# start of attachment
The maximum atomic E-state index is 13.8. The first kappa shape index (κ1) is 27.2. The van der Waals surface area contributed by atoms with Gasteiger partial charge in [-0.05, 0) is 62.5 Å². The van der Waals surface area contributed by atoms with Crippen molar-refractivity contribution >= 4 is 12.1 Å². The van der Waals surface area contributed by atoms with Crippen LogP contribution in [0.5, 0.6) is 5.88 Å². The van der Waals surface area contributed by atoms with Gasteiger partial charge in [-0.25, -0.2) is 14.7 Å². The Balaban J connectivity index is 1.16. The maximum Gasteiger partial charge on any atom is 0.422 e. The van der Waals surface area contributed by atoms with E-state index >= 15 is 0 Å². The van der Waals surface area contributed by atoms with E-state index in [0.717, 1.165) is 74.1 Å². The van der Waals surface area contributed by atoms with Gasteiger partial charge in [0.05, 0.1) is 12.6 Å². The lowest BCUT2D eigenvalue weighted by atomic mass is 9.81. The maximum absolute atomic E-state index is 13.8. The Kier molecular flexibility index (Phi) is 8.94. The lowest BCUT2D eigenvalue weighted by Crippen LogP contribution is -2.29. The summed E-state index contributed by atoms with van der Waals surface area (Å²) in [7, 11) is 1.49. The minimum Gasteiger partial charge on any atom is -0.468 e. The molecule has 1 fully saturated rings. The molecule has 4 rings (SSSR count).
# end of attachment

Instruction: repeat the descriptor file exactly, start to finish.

The maximum atomic E-state index is 13.8. The first kappa shape index (κ1) is 27.2. The van der Waals surface area contributed by atoms with Gasteiger partial charge in [-0.05, 0) is 62.5 Å². The van der Waals surface area contributed by atoms with Crippen molar-refractivity contribution >= 4 is 12.1 Å². The van der Waals surface area contributed by atoms with Crippen LogP contribution in [0.5, 0.6) is 5.88 Å². The van der Waals surface area contributed by atoms with Gasteiger partial charge in [-0.25, -0.2) is 14.7 Å². The Balaban J connectivity index is 1.16. The maximum Gasteiger partial charge on any atom is 0.422 e. The van der Waals surface area contributed by atoms with E-state index >= 15 is 0 Å². The van der Waals surface area contributed by atoms with E-state index in [0.717, 1.165) is 74.1 Å². The van der Waals surface area contributed by atoms with Gasteiger partial charge in [0.05, 0.1) is 12.6 Å². The lowest BCUT2D eigenvalue weighted by atomic mass is 9.81. The maximum absolute atomic E-state index is 13.8. The Kier molecular flexibility index (Phi) is 8.94. The lowest BCUT2D eigenvalue weighted by Crippen LogP contribution is -2.29. The summed E-state index contributed by atoms with van der Waals surface area (Å²) in [7, 11) is 1.49. The minimum Gasteiger partial charge on any atom is -0.468 e. The molecule has 1 fully saturated rings. The molecule has 4 rings (SSSR count).